I’m actually really glad this film got adapted.
The Martian is that rare science fiction film that doesn’t play that tired old “human hubris” card when portraying stranded astronaut Mark Watney’s (Matt Damon’s) struggle against the Martian elements, or the efforts of the NASA administrators, engineers, and astronauts that try to save him. Instead, it celebrates human perseverance and scientific ingenuity in the face of certain disaster – and portrays manned Mars exploration in an aspirational light.
I was interested in The Martian for three main reasons; first, I’d read the book and was curious to know how the hybrid first-person third-person narrative translated to the big screen. Second, I wanted to see how a realistically rendered Martian landscape looked like on film. And last but definitely not least, to support a big budget hard-sf film, a rare enough unicorn in the cinematic landscape that its once-in-a-blue-moon appearances must be treasured.
So how did the film measure up on those three counts?
First, the filmmakers have done surprisingly well in transmuting the book into film. I don’t claim to remember too much of the book (I read it over a year ago), but the film covers most of its bases, and does so in a way that doesn’t seem rushed or padded out. In the book, Watney’s narrative is stuffed with jokes, pop-culture references and irreverent quips, and much of the book’s appeal comes from that humor. While I don’t think the film is quite as funny as the book, (and it certainly is somewhat grimmer than I remember the book to be in some moments), it does capture a large part of Watney’s sense of humor rather well. Watney’s narration in the book is captured in the movie as a series of video logs that Watney records of himself for posterity. The humor adds a much-needed touch of lightheartedness and optimism in what would be an otherwise cheerless two years in the Martian dust.
In terms of the Martian landscape, the film does a bang-up job, to the extent that I’d consider their depiction of Mars to be the best on yet shown in film (John Carter doesn’t count, because that’s Burroughs/Bradbury Old Mars). The redness, the bleakness is there, but so is that unbridled sense of wonder, the call of an untamed wilderness desert with its swirling dust storms and crimson rock formations. The Mars of The Martian should serve as a reminder of why humanity should send its explorers to Mars – it calls out to our essential wanderlust, our romantic desire to reach places unknown even in the midst of danger.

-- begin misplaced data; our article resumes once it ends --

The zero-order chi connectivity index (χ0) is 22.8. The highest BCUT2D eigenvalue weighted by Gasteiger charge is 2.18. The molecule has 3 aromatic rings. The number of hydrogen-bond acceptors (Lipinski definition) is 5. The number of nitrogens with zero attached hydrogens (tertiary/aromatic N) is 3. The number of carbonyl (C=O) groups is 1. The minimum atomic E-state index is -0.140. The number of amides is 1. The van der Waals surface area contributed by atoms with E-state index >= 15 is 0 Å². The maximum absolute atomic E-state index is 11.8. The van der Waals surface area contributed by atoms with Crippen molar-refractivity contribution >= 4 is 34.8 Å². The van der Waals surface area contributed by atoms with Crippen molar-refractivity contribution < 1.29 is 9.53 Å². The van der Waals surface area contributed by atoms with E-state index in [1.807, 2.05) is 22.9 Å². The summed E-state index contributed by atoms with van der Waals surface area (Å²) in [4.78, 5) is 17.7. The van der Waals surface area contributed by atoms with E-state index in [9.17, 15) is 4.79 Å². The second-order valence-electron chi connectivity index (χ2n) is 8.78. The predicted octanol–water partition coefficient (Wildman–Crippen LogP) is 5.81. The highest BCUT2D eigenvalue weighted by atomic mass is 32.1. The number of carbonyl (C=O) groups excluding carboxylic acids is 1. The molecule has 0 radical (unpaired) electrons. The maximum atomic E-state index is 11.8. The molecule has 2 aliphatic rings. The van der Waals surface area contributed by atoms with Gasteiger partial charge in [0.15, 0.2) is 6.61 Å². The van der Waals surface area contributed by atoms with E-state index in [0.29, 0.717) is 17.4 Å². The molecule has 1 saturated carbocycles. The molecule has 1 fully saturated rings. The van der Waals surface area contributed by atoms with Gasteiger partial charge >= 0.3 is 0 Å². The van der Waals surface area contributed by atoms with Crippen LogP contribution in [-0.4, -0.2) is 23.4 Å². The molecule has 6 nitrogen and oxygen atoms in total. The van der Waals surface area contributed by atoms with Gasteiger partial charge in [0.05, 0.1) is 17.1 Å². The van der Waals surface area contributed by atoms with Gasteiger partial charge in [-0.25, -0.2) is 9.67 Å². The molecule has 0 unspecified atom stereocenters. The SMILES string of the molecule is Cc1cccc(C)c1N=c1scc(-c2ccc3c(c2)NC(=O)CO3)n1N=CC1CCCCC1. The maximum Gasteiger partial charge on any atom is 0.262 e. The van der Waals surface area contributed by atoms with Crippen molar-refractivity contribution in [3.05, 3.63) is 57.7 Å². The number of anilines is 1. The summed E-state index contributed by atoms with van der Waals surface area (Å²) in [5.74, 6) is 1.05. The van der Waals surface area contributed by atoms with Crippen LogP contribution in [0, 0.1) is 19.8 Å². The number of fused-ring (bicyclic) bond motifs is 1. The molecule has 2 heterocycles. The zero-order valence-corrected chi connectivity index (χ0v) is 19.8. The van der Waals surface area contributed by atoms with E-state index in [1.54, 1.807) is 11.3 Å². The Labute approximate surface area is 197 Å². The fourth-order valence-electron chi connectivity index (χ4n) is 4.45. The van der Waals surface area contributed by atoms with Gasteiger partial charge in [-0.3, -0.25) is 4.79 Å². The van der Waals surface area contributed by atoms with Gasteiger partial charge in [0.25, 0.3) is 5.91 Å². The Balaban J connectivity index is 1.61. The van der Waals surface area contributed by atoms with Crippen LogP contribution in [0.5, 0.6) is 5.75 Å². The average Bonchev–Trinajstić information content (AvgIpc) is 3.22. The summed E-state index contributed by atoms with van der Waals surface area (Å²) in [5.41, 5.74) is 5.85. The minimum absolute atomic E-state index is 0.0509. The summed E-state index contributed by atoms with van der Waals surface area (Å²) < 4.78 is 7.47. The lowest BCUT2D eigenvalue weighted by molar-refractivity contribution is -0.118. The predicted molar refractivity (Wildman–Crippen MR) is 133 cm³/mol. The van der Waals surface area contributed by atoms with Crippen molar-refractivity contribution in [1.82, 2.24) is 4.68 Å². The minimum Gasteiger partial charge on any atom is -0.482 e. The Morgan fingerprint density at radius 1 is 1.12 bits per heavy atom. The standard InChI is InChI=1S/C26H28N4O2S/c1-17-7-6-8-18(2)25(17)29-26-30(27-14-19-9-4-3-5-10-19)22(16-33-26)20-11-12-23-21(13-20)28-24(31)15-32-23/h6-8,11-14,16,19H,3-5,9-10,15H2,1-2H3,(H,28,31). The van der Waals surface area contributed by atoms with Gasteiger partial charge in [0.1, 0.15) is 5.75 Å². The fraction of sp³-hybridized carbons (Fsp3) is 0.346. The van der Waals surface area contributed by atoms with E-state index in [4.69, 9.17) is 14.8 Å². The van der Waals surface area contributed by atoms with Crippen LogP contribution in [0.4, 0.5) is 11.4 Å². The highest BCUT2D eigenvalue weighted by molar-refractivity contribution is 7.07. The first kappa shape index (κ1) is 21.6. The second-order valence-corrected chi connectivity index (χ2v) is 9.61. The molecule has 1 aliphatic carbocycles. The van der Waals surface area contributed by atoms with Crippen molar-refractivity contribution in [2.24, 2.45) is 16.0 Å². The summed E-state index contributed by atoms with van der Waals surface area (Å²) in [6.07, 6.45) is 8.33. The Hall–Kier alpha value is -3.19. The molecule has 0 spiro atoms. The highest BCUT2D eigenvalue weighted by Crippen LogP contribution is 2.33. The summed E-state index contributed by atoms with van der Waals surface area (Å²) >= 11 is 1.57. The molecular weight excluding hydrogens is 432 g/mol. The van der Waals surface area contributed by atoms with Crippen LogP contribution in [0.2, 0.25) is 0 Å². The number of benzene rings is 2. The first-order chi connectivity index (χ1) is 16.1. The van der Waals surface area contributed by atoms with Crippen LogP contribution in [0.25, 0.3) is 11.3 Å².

Which brings me to the last point – The Martian should be celebrated for what it doesn’t try to do – become yet another tired old cautionary tale warning against expanding the limits of our knowledge. In this aspect it benefits from its thematic similarity to the book. This film is like NASA propaganda, in the best possible way – a tale about how the ingenuity and hard work of its astronauts and ground staff overcame the challenge of space to bring back one of their own. Nobody screws up, nobody does anything stupid or illogical or evil (which, of course, was one of the annoying things about Scott’s other movie, Prometheus). It presents an optimistic vision of humanity, too. Not once is the need to save Watney questioned, despite the billions of dollars in taxpayers’ money that were needed to save him. They even threw in a little Sino-US relation-building content into the mix – when the Chinese volunteer the use of their classified rocket to help save Watney. For once, a film about space exploration is aspirational, rather than cautionary. Sure, tragedies and accidents can and do happen, but the fundamental drive of discovery is – as this film aptly demonstrates – an urge that should be met not with overweening caution, but a boldness and a dollop of irreverent ingenuity.
PS – The spinning Mars Pathfinder robot is adorable.
I give this film – 4 out of 5 Pathfinders